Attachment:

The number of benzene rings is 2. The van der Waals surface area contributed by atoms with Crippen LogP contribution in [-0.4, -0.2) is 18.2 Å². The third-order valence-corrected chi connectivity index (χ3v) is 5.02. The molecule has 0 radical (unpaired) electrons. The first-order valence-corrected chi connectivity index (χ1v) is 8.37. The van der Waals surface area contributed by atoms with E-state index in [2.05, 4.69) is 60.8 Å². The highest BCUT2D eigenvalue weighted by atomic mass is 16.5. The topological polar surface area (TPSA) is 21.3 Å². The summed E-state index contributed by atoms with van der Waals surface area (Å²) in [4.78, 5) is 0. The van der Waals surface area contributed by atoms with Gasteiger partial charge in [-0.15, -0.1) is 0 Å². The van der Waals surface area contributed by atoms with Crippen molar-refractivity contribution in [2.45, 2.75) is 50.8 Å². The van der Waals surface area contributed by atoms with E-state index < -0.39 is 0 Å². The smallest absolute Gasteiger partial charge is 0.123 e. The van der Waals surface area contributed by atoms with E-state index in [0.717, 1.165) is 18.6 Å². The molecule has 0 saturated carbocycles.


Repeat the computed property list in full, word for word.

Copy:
The number of benzene rings is 2. The van der Waals surface area contributed by atoms with Crippen LogP contribution in [-0.4, -0.2) is 18.2 Å². The third-order valence-corrected chi connectivity index (χ3v) is 5.02. The molecule has 0 radical (unpaired) electrons. The first-order valence-corrected chi connectivity index (χ1v) is 8.37. The van der Waals surface area contributed by atoms with E-state index in [2.05, 4.69) is 60.8 Å². The highest BCUT2D eigenvalue weighted by atomic mass is 16.5. The topological polar surface area (TPSA) is 21.3 Å². The summed E-state index contributed by atoms with van der Waals surface area (Å²) in [4.78, 5) is 0. The van der Waals surface area contributed by atoms with Gasteiger partial charge in [-0.15, -0.1) is 0 Å². The van der Waals surface area contributed by atoms with Crippen molar-refractivity contribution in [2.45, 2.75) is 50.8 Å². The van der Waals surface area contributed by atoms with E-state index < -0.39 is 0 Å². The smallest absolute Gasteiger partial charge is 0.123 e. The van der Waals surface area contributed by atoms with E-state index in [0.717, 1.165) is 18.6 Å². The molecule has 0 saturated carbocycles.